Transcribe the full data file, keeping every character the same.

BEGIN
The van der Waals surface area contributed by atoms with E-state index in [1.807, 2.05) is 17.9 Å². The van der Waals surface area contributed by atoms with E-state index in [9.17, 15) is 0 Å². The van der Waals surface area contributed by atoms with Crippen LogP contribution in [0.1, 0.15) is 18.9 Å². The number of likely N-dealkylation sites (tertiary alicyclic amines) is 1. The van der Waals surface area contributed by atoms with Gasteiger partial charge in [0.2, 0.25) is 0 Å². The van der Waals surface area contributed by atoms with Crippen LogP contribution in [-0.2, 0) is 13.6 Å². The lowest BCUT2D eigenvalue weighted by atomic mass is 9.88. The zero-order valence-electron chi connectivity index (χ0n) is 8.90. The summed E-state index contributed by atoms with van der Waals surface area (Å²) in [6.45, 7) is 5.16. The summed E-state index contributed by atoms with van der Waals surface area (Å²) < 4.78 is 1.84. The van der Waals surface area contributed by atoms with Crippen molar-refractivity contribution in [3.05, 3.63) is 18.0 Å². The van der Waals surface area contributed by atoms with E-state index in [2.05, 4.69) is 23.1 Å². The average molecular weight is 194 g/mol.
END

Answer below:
The van der Waals surface area contributed by atoms with E-state index in [1.807, 2.05) is 17.9 Å². The van der Waals surface area contributed by atoms with E-state index in [9.17, 15) is 0 Å². The van der Waals surface area contributed by atoms with Crippen LogP contribution in [0.1, 0.15) is 18.9 Å². The number of likely N-dealkylation sites (tertiary alicyclic amines) is 1. The van der Waals surface area contributed by atoms with Gasteiger partial charge in [0.2, 0.25) is 0 Å². The van der Waals surface area contributed by atoms with Crippen LogP contribution in [-0.2, 0) is 13.6 Å². The lowest BCUT2D eigenvalue weighted by atomic mass is 9.88. The zero-order valence-electron chi connectivity index (χ0n) is 8.90. The summed E-state index contributed by atoms with van der Waals surface area (Å²) in [6.45, 7) is 5.16. The summed E-state index contributed by atoms with van der Waals surface area (Å²) < 4.78 is 1.84. The van der Waals surface area contributed by atoms with Crippen molar-refractivity contribution in [3.05, 3.63) is 18.0 Å². The van der Waals surface area contributed by atoms with E-state index in [2.05, 4.69) is 23.1 Å². The average molecular weight is 194 g/mol.